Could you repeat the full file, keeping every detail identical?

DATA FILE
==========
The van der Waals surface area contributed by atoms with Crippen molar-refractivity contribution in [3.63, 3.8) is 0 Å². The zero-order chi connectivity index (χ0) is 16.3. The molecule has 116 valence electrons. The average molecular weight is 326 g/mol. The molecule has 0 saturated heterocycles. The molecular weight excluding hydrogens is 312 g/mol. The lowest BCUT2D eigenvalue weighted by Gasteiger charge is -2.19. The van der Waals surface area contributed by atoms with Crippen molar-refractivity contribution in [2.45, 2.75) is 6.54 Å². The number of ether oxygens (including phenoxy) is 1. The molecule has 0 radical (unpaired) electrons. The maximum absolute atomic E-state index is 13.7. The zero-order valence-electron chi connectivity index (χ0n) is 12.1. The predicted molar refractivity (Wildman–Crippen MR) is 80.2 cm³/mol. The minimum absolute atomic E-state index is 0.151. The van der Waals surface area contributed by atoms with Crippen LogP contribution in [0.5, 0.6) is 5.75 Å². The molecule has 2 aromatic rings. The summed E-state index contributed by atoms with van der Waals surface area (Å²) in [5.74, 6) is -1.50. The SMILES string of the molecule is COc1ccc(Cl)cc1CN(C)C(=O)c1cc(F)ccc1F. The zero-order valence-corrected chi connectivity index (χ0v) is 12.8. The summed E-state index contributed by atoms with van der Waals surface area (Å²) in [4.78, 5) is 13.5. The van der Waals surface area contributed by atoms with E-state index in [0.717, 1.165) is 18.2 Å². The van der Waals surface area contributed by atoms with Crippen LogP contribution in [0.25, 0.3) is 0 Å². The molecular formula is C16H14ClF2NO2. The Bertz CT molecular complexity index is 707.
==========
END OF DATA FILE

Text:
The van der Waals surface area contributed by atoms with Crippen molar-refractivity contribution in [3.63, 3.8) is 0 Å². The zero-order chi connectivity index (χ0) is 16.3. The molecule has 116 valence electrons. The average molecular weight is 326 g/mol. The molecule has 0 saturated heterocycles. The molecular weight excluding hydrogens is 312 g/mol. The lowest BCUT2D eigenvalue weighted by Gasteiger charge is -2.19. The van der Waals surface area contributed by atoms with Crippen molar-refractivity contribution in [2.45, 2.75) is 6.54 Å². The number of ether oxygens (including phenoxy) is 1. The molecule has 0 radical (unpaired) electrons. The maximum absolute atomic E-state index is 13.7. The zero-order valence-electron chi connectivity index (χ0n) is 12.1. The predicted molar refractivity (Wildman–Crippen MR) is 80.2 cm³/mol. The minimum absolute atomic E-state index is 0.151. The van der Waals surface area contributed by atoms with Crippen LogP contribution in [0.5, 0.6) is 5.75 Å². The molecule has 2 aromatic rings. The summed E-state index contributed by atoms with van der Waals surface area (Å²) in [5.74, 6) is -1.50. The SMILES string of the molecule is COc1ccc(Cl)cc1CN(C)C(=O)c1cc(F)ccc1F. The zero-order valence-corrected chi connectivity index (χ0v) is 12.8. The summed E-state index contributed by atoms with van der Waals surface area (Å²) in [4.78, 5) is 13.5. The van der Waals surface area contributed by atoms with E-state index in [0.717, 1.165) is 18.2 Å². The van der Waals surface area contributed by atoms with Crippen LogP contribution in [0.25, 0.3) is 0 Å². The molecular formula is C16H14ClF2NO2. The Bertz CT molecular complexity index is 707.